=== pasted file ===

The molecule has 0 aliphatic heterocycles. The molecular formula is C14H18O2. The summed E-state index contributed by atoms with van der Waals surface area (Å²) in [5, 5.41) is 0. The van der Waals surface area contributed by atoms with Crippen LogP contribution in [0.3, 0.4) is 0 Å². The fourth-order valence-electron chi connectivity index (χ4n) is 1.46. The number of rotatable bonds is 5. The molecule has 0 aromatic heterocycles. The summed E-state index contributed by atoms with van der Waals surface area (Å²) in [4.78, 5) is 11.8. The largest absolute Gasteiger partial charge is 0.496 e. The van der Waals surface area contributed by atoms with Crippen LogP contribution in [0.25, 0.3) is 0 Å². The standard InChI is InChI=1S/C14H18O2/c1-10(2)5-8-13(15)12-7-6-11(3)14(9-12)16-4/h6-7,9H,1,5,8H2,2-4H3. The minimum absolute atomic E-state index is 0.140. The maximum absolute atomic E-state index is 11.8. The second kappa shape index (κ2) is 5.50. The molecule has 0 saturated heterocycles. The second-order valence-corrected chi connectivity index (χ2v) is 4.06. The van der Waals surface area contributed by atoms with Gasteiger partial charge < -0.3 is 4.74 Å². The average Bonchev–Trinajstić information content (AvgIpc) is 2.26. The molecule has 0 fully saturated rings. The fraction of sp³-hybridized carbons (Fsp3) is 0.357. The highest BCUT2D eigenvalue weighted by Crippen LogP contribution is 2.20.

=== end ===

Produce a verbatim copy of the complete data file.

The molecule has 0 aliphatic heterocycles. The molecular formula is C14H18O2. The summed E-state index contributed by atoms with van der Waals surface area (Å²) in [5, 5.41) is 0. The van der Waals surface area contributed by atoms with Crippen LogP contribution in [0.3, 0.4) is 0 Å². The fourth-order valence-electron chi connectivity index (χ4n) is 1.46. The number of rotatable bonds is 5. The molecule has 0 aromatic heterocycles. The summed E-state index contributed by atoms with van der Waals surface area (Å²) in [4.78, 5) is 11.8. The largest absolute Gasteiger partial charge is 0.496 e. The van der Waals surface area contributed by atoms with Crippen LogP contribution in [0.25, 0.3) is 0 Å². The standard InChI is InChI=1S/C14H18O2/c1-10(2)5-8-13(15)12-7-6-11(3)14(9-12)16-4/h6-7,9H,1,5,8H2,2-4H3. The minimum absolute atomic E-state index is 0.140. The maximum absolute atomic E-state index is 11.8. The second kappa shape index (κ2) is 5.50. The molecule has 0 saturated heterocycles. The second-order valence-corrected chi connectivity index (χ2v) is 4.06. The van der Waals surface area contributed by atoms with Gasteiger partial charge < -0.3 is 4.74 Å². The average Bonchev–Trinajstić information content (AvgIpc) is 2.26. The molecule has 0 fully saturated rings. The fraction of sp³-hybridized carbons (Fsp3) is 0.357. The highest BCUT2D eigenvalue weighted by Crippen LogP contribution is 2.20.